A perfect compliment to Spencer & Ottley's ASM. This is a book that every die-hard Spidey fan will appreciate.
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Marvel’s rock star writer Tom Taylor gets a Spidey book with rising art star Juann Cabal. Friendly Neighborhood Spider-Man focuses on the people surrounding our favorite web-slinger. The all-star creative pairing previously did stellar work together on All-New Wolverine.

Friendly Neighborhood Spidey 1 cvr



Tom Taylor really turns on the heart and charm with his first Spidey issue. Everything you need to know about this series is in the title Friendly Neighborhood Spider-Man. This is a comic book about the immediate surroundings of one Peter Parker. He’s one hell of a guy who does everything he can to take care of the people around him.

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There’s no high-octane action sequence to open our story, there’s no ludicrous villain plot threatening the lives of everyone Spidey loves. Right out of the gate this is a very plain and simple story about how much Spider-Man means to his community.

Taylor populates this neighborhood with such real people, Peter included, and right away it’s so easy to relate to and understand what we’re reading. We don’t even really spend much time with Spider-Man himself as we’re introduced to all the peripheral people we don’t spend any time with in Amazing Spider-Man; it hammers home the point that this isn’t just another Spidey title.

From the people Peter passes on the street every day, to his apartment complex neighbors, to the love of his life MJ; we spend a lot of time seeing how important Spidey/Peter are through the eyes of others.

It’s not that this issue doesn’t have action either, there is just enough to keep the pace exactly where it needs to be and remind us we’re still reading a superhero comic book. There’s also a perfect dose of classic Spidey humor, Taylor demonstrates a restraint and knack for comedic timing.

Friendly Neighborhood Spider-Man is a wonderful compliment to the main Spider-Man titles. It’s a wonderful idea to produce a series where we can spend some quieter, quality time with Peter Parker and the people around him. This launch issue is very much a love letter to the character by the creative team, a sentiment that every reader will probably share if they’re buying this title.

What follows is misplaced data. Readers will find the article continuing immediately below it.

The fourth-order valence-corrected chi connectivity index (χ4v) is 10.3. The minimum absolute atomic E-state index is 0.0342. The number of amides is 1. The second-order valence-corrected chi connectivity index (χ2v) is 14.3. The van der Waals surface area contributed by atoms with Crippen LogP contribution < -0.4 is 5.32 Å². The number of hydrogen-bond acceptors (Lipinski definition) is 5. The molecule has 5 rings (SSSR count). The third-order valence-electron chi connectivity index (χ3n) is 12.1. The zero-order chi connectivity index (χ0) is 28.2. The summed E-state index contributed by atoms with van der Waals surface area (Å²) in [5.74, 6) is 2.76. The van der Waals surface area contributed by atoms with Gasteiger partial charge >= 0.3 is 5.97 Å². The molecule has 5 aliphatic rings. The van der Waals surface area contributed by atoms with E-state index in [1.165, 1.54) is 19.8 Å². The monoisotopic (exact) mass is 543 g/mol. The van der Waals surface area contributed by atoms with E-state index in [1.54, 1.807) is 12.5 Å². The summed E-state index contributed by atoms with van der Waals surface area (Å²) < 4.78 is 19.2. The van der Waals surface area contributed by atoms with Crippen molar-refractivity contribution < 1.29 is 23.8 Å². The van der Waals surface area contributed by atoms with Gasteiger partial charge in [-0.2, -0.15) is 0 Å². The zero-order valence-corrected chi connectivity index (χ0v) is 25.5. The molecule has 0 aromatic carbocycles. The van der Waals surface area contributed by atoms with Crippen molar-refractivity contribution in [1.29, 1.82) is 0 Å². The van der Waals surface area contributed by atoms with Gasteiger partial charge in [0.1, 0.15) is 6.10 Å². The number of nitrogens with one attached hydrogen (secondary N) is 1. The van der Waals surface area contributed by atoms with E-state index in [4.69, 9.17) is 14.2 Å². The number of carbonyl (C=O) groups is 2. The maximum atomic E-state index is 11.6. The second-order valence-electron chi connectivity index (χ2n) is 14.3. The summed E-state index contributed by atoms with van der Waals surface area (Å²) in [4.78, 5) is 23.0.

It’s also a title that isn’t going to be for everyone. Not every fan of superhero comics is going to dig the slower paced drama with very little punching for the massively popular wall-crawler. This series will most likely become a great accent piece to the Spidey line of books for those who just can’t get enough (Myself included).

Juann Cabal might still be an “up-and-coming” artist but he sure doesn’t seem like it here. It’s no easy task to take a script with minimal action and keep readers engaged throughout.

There are plenty of veteran artists who can lose a reader’s interest with too many pages of straight dialogue in a row. Cabal displays a wide array of emotions and navigates the story splendidly. Cabal is what breathes so much life into this lively neighborhood.

The secondary story sees Aunt May secretly going to a cancer center due to a lump she found. The tension that’s built just from her keeping a secret from her nephew is a sign of Taylor’s writing strength. He’s able to jump in here and just hit the ground running with these characters that have so much history.

The moment with Spidey and the kids, as he secretly tails his aunt, is such a classic Spider-Man moment. Dealing with the bully situation but then turning it into a whole other thing because he talked himself into a corner, but it’s okay because he saved the bus driver’s sister once; that just puts a smile on my face and a chuckle in my heart.

Friendly Neighborhood Spider-Man is a perfect accent series to a stellar Amazing Spider-Man run. We die-hard fans of the ol’ web head are in a really nice place right now. The only downfall of this inaugural issue is that it’s not for everyone; but those that it is for will cherish it for being so lighthearted, charming, and drop dead gorgeous.


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Brandon J. Griffin - Comic Book Critic
New Jersey scum who worships comic books like religious literature. Yell at me on Twitter @griffunk